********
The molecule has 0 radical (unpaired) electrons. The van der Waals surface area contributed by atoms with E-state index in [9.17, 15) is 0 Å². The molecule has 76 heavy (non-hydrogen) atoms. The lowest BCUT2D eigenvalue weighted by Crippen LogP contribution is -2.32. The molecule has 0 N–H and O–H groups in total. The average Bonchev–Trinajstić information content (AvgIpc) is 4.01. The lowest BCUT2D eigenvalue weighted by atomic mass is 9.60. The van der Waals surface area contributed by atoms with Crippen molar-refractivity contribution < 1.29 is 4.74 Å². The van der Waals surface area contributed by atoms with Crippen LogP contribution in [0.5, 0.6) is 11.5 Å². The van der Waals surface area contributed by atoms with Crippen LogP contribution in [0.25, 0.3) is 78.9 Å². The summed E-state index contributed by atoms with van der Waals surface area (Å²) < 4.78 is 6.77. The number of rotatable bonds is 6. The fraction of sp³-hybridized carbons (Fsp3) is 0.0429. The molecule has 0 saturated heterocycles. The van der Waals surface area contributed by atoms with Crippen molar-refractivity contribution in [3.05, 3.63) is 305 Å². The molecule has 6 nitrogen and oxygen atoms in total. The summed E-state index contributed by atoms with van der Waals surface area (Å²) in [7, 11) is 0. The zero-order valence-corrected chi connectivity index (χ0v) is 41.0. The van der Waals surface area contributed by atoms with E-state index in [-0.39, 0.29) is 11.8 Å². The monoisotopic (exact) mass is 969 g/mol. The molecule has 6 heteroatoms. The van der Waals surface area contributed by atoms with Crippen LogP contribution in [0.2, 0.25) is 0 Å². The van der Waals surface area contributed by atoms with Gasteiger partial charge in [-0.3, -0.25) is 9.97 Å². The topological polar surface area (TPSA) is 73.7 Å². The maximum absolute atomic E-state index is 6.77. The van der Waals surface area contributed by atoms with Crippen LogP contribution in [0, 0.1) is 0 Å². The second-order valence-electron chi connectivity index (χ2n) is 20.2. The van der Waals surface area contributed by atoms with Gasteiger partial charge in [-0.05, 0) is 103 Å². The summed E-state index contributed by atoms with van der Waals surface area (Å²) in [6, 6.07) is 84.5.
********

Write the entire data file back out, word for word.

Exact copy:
The molecule has 0 radical (unpaired) electrons. The van der Waals surface area contributed by atoms with E-state index in [9.17, 15) is 0 Å². The molecule has 76 heavy (non-hydrogen) atoms. The lowest BCUT2D eigenvalue weighted by Crippen LogP contribution is -2.32. The molecule has 0 N–H and O–H groups in total. The average Bonchev–Trinajstić information content (AvgIpc) is 4.01. The lowest BCUT2D eigenvalue weighted by atomic mass is 9.60. The van der Waals surface area contributed by atoms with Crippen molar-refractivity contribution < 1.29 is 4.74 Å². The van der Waals surface area contributed by atoms with Crippen LogP contribution in [0.5, 0.6) is 11.5 Å². The van der Waals surface area contributed by atoms with Crippen LogP contribution in [0.25, 0.3) is 78.9 Å². The summed E-state index contributed by atoms with van der Waals surface area (Å²) < 4.78 is 6.77. The number of rotatable bonds is 6. The fraction of sp³-hybridized carbons (Fsp3) is 0.0429. The molecule has 0 saturated heterocycles. The van der Waals surface area contributed by atoms with Crippen molar-refractivity contribution in [3.05, 3.63) is 305 Å². The molecule has 6 nitrogen and oxygen atoms in total. The summed E-state index contributed by atoms with van der Waals surface area (Å²) in [7, 11) is 0. The zero-order valence-corrected chi connectivity index (χ0v) is 41.0. The van der Waals surface area contributed by atoms with E-state index in [-0.39, 0.29) is 11.8 Å². The monoisotopic (exact) mass is 969 g/mol. The molecule has 6 heteroatoms. The van der Waals surface area contributed by atoms with Crippen LogP contribution in [0.2, 0.25) is 0 Å². The van der Waals surface area contributed by atoms with Gasteiger partial charge in [-0.3, -0.25) is 9.97 Å². The topological polar surface area (TPSA) is 73.7 Å². The maximum absolute atomic E-state index is 6.77. The van der Waals surface area contributed by atoms with Crippen LogP contribution in [0, 0.1) is 0 Å². The second-order valence-electron chi connectivity index (χ2n) is 20.2. The van der Waals surface area contributed by atoms with Gasteiger partial charge in [-0.05, 0) is 103 Å². The summed E-state index contributed by atoms with van der Waals surface area (Å²) in [6, 6.07) is 84.5.